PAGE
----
Pellegrini made dough from scratch and baked bread in a beehive brick oven that he built himself on his patio. He gathered his own mushrooms in the forests, and grew all kinds of vegetables and herbs in a home garden so lush that Sunset once assigned a photographer to capture it on film over the course of a year, season by season.
Writer Nancy Harmon Jenkins, in a 1989 profile of Pellegrini for The New York Times, noted that "Dr. Pellegrini understands and articulates, as few others have been able to, the connection between what goes on the table and what grows in the soil" ("A Man of ...").
Pellegrini's influence on the Northwest can be felt in ways large and small. Single-handedly, he helped propagate an heirloom bean called, in Italian, monachine ("little nuns") because its dried beans are black and white. Pellegrini initially received the beans from his friend, California vintner Robert Mondavi (1913-2008), who got them from his uncle in Italy.
For four decades, Pellegrini grew, harvested, and enjoyed the distinctive texture and flavor of this delicious stringless bean. Today the monachine is popularly known as the Pellegrini bean. Excellent fresh or dried, it's become a part of the Northwest culinary landscape.
Interpreting the Immigrant Experience
Pellegrini's first book, The Unprejudiced Palate, published in 1948 and reprinted twice, is hailed as a classic. The book was "not a cookbook in any ordinary sense," wrote food author Ruth Reichl in the Seattle Weekly, "It was a manifesto for living the good life" (Reichl).
More books followed, including Americans by Choice; Immigrant's Return; Wine and the Good Life; The Food-Lover's Garden; Lean Years, Happy Years; and American Dream: An Immigrant's Quest. On the surface, Pellegrini's books are about food and culture, but in reality they delve much deeper into questions that were close to his heart: What does it mean to be Italian, how do we maintain connections with others, what is a life well-lived?
His goal in life, Pellegrini once said, was to be the "interpreter of the Italian immigrant experience in America" ("A Man of ..."). Known as Pelle to his friends, he had a huge circle of colleagues and acquaintances from all walks of life and he was a profound influence on many of them. The writer Henry Miller (1891-1980) was a fan, as were food writer Paula Wolfert (b. 1938), restaurateur Alice Waters (b. 1944), and chef Paul Bertolli. The Mondavi family sent him a ton of grapes each fall from their California harvest, which he turned into wine, giving most of it away.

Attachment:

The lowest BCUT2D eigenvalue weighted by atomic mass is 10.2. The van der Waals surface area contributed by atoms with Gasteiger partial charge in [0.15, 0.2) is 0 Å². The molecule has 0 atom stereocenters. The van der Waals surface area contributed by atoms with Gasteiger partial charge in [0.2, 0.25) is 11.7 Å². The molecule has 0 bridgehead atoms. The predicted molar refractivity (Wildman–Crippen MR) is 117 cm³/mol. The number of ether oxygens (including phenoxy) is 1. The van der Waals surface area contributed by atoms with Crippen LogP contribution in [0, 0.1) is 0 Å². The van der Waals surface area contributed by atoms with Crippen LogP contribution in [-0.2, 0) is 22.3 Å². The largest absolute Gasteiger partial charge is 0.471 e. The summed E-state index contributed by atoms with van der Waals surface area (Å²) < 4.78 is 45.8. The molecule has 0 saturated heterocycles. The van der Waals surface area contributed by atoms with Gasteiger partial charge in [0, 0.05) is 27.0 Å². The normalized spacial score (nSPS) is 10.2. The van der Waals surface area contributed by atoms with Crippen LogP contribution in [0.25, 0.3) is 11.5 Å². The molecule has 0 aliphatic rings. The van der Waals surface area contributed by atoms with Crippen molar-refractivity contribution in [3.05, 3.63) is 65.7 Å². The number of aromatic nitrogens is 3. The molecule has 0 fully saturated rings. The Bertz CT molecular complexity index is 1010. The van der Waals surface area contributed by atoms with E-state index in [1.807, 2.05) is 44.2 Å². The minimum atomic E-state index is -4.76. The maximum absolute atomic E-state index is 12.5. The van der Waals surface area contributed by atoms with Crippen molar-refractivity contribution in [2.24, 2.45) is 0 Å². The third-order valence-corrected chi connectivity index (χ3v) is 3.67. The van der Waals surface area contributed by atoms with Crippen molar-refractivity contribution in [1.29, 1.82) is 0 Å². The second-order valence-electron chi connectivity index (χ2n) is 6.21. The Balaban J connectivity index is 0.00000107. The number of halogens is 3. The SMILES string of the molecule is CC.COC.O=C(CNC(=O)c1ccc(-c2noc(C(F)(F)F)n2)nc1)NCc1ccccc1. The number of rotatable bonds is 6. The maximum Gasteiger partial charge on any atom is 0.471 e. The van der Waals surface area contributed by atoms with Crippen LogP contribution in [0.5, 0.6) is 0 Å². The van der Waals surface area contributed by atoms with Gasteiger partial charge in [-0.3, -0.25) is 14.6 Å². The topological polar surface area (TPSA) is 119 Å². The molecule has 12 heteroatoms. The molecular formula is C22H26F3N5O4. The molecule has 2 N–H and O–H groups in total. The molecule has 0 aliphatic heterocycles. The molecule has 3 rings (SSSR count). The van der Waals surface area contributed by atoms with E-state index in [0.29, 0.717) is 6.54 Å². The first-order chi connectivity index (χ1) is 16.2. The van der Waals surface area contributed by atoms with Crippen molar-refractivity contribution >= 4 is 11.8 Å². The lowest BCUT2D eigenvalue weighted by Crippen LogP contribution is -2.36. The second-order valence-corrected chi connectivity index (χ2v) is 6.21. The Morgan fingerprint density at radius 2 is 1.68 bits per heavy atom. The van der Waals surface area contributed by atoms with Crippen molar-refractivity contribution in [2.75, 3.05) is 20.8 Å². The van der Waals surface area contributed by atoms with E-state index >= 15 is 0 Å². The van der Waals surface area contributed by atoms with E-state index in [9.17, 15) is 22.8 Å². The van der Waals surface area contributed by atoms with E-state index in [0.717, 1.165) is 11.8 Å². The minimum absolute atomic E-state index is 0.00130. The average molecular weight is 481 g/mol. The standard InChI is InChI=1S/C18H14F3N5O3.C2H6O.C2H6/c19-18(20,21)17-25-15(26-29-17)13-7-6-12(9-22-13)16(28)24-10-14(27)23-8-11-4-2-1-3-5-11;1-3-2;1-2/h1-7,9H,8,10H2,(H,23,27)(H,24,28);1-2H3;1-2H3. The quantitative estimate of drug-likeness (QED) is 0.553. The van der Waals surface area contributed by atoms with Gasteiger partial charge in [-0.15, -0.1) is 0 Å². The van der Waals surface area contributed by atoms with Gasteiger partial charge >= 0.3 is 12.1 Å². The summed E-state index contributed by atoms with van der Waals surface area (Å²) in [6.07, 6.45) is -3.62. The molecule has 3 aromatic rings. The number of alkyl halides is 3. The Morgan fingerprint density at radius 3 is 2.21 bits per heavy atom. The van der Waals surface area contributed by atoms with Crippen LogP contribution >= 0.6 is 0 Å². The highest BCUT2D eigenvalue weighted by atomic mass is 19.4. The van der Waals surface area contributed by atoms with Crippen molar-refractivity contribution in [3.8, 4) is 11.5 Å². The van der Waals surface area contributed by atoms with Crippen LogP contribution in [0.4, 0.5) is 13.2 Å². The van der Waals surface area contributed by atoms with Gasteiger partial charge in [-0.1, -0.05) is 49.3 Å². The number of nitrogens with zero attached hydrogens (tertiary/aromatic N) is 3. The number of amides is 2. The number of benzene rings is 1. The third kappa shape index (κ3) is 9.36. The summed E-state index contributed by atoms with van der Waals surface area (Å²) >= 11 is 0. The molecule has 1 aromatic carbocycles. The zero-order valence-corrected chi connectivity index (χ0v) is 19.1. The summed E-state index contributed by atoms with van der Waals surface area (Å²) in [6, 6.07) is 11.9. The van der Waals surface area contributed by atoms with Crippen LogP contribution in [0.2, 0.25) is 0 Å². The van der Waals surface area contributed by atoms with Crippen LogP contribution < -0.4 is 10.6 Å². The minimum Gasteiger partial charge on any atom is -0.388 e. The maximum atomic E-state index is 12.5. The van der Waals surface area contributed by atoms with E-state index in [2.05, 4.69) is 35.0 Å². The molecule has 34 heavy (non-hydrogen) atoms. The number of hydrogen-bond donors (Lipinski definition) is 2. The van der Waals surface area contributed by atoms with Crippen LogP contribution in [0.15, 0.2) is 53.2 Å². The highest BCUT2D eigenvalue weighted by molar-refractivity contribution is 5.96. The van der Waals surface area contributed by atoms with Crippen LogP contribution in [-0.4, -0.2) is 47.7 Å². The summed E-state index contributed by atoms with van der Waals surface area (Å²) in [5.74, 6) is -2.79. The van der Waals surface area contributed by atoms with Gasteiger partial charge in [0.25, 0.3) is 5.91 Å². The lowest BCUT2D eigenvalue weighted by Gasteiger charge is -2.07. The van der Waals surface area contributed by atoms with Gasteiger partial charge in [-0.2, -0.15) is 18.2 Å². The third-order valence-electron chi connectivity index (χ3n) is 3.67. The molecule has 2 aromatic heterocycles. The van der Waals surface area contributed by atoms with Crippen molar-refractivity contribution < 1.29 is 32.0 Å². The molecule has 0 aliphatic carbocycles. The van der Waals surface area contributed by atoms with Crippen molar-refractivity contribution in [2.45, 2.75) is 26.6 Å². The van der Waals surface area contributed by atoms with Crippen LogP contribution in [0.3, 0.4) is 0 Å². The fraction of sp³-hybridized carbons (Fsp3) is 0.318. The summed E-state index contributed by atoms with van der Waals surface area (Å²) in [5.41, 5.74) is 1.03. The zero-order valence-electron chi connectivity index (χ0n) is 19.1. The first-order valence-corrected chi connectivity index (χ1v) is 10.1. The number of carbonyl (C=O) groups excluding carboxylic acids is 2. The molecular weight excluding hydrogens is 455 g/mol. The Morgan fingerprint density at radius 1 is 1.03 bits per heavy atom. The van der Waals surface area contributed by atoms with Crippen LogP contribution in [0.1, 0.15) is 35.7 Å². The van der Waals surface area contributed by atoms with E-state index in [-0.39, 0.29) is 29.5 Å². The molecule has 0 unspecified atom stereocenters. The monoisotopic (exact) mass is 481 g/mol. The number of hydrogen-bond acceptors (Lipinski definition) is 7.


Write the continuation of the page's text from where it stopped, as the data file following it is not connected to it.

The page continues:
The idea for The Unprejudiced Palate is attributed to a family friend who ate many delicious meals at Pellegrini's house and urged him to create a cookbook filled with his recipes. Around this time, the Pellegrinis had just welcomed their third child and both parents knew that a little extra cash would come in handy.
Pellegrini learned to cook as a child, and the sights and smells of food from his mother's kitchen were among his earliest memories. He believed that the sense of smell was the most important for cooking and eating, and unabashedly encouraged diners to sniff their meal as well as taste it. With the arrival of each child and then grandchild, he would immediately begin to educate both the youngster's nose and palate to the pleasures of food and wine.
Pellegrini set about writing The Unprejudiced Palate in his careful and thoughtful manner. First, he visited bookstores to see what cookbooks were already in print. That research helped him decide not to create a traditional cookbook of recipes, but rather to incorporate stories and anecdotes drawn from the varied chapters of his life. In this way, he could illustrate the importance of food and its connection to community.
As Jenkins points out in her New York Times profile, "What comes through most strongly in his writing, above and beyond the intelligence and warmth of recollection, is a very Italian sense of the connection between the garden and the table, and of the way quality in food as well as in wine begins with attention to how the plant is grown" ("A Man of ...").
A Slow-food Voice in a Fast-food World
As America embraced fast food, Pellegrini moved in the opposite direction, promoting local healthy ingredients, picked and eaten at the peak of ripeness, simple and uncomplicated. When a reader asked him for his wine recipe, his answer was to the point: There is no recipe. Simply crush a ton of grapes into an appropriate container and wait for nature to do the rest (Lean Years, Happy Years, 111).
Pellegrini might have been an outspoken critic of American eating habits, but he was also a staunch believer that cooking fine meals, growing fresh vegetables, baking delicious bread, making wine, and living in harmony with nature are simple activities within the reach of all individuals.
In her essay for the Seattle Weekly, Reichl called Pellegrini "a slow-food voice in a fast-food nation," and wrote:
"Pellegrini believed that Americans would be the best cooks in the world if they only paid attention to the abundance all around them. He not only predicted the changes that would come, he helped make them happen" (Reichl).
In his later years, he was named an outstanding citizen of Washington by the state House of Representatives, recognized by the Daughters of the American Revolution, and honored by the Freedom Foundation for "bringing about better understanding of the American way of life" (Duncan et al.). In 2001, he was posthumously named one of the 150 most influential men and women in the 150-year history of Seattle and King County.
Angelo Pellegrini retired from teaching in 1973 but maintained an office at the school and continued to write there until shortly before his death. He died of cancer on November 1, 1991, at the age of 88. His wife Virginia died in 2004 at the age of 94.